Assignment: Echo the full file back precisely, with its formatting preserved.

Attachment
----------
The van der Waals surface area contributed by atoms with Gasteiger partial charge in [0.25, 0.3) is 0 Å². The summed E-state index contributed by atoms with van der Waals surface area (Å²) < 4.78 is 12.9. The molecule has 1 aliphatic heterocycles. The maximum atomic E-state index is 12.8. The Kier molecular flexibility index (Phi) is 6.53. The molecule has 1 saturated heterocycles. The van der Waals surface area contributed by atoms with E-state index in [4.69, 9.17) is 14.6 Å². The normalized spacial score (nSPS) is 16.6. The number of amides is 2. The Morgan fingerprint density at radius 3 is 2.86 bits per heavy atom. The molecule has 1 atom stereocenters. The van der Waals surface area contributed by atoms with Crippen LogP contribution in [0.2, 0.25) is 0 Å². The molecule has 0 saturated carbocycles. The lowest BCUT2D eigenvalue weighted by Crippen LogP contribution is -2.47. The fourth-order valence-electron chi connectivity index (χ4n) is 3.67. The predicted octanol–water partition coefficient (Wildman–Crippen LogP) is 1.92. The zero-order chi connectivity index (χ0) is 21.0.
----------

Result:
The van der Waals surface area contributed by atoms with Gasteiger partial charge in [0.25, 0.3) is 0 Å². The summed E-state index contributed by atoms with van der Waals surface area (Å²) < 4.78 is 12.9. The molecule has 1 aliphatic heterocycles. The maximum atomic E-state index is 12.8. The Kier molecular flexibility index (Phi) is 6.53. The molecule has 1 saturated heterocycles. The van der Waals surface area contributed by atoms with E-state index in [4.69, 9.17) is 14.6 Å². The normalized spacial score (nSPS) is 16.6. The number of amides is 2. The Morgan fingerprint density at radius 3 is 2.86 bits per heavy atom. The molecule has 1 atom stereocenters. The van der Waals surface area contributed by atoms with Crippen LogP contribution in [0.2, 0.25) is 0 Å². The molecule has 0 saturated carbocycles. The lowest BCUT2D eigenvalue weighted by Crippen LogP contribution is -2.47. The fourth-order valence-electron chi connectivity index (χ4n) is 3.67. The predicted octanol–water partition coefficient (Wildman–Crippen LogP) is 1.92. The zero-order chi connectivity index (χ0) is 21.0.